This Pinecone Shaped Treehouse Hangs Out in the Italian Alps

Around this time of year, people are practically itching to hightail it out of town and hole up in a cozy holiday vacation rental, so it’s only natural that the serene sight of this tiny pine cone-shaped treehouse in the Italian Alps has us ready to say arrivederci to home and board a flight ASAP.

(Image credit: DomusGaia via Dezeen)

Called “Pigna” (“pinecone” in Italian), the treehouse of our childhood dreams is a three-story structure suspended 30 feet above ground. According to Dezeen, the shape and texture of pine cones inspired Architect Claudio Beltrame to create this whimsical shingled retreat, as well as Michael Foucault’s theories of Heterotopias, which are reflected in Pigna’s remote mountainous location.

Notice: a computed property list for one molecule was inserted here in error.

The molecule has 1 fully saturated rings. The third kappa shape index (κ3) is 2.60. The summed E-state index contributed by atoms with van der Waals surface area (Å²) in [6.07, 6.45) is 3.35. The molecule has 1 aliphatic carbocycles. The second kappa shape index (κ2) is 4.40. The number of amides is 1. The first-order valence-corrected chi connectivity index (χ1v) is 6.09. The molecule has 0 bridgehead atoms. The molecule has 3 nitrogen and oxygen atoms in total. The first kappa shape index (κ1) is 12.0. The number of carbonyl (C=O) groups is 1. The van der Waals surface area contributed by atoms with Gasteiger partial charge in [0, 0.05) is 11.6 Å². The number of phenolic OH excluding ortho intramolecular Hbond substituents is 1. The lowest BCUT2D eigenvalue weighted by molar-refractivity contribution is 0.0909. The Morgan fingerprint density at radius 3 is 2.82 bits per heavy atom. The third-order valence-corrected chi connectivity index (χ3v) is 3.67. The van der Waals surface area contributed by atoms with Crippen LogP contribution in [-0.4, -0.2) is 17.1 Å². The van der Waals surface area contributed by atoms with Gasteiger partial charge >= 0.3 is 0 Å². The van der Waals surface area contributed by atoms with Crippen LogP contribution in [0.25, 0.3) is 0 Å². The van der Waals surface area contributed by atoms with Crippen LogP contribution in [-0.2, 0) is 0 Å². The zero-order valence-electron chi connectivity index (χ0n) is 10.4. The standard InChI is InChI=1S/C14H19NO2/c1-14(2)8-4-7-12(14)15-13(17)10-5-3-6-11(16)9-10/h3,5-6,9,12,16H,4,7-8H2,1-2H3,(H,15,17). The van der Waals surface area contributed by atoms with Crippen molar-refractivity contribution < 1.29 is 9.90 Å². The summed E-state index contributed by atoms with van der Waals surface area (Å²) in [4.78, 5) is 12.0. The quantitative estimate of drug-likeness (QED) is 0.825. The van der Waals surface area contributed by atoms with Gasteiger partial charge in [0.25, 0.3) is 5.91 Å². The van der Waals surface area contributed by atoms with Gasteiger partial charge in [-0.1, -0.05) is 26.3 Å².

The home’s lowest floor provides a panoramic view, and a kitchenette, living room and balcony occupy the second floor. Both levels can be accessed by a set of outdoor stairs or a bridge situated behind the home. The entire third floor is dedicated to a bedroom with an arched ceiling and a circular skylight above a double bed. Wooden stairs connect all three levels.

(Image credit: DomusGaia via Dezeen)

Beltrame teamed up with Italian company DomusGaia to bring Pigna to life. The design was originally created as a concept for an architectural contest in 2014 but was finally completed this year in Malborghetto Valbruna, Italy. The cone’s exterior is covered in larch shingle; the interior is made of cross-laminated timber and insulted with wood fiber. All wood materials used to construct Pigna were locally sourced from the Alpe-Adria region.

In addition to providing a stellar example of modernism in the Alps, Beltrame hopes that Pigna will encourage people to connect with nature.

(Image credit: DomusGaia via Dezeen)

“The project started from the desire to create a structure that is not only a refuge for man, but also a natural element of its environment, a mimesis of its surrounding,” the architectural team said of Pigna. “From the tree, for the tree.”

h/t Dezeen, Curbed



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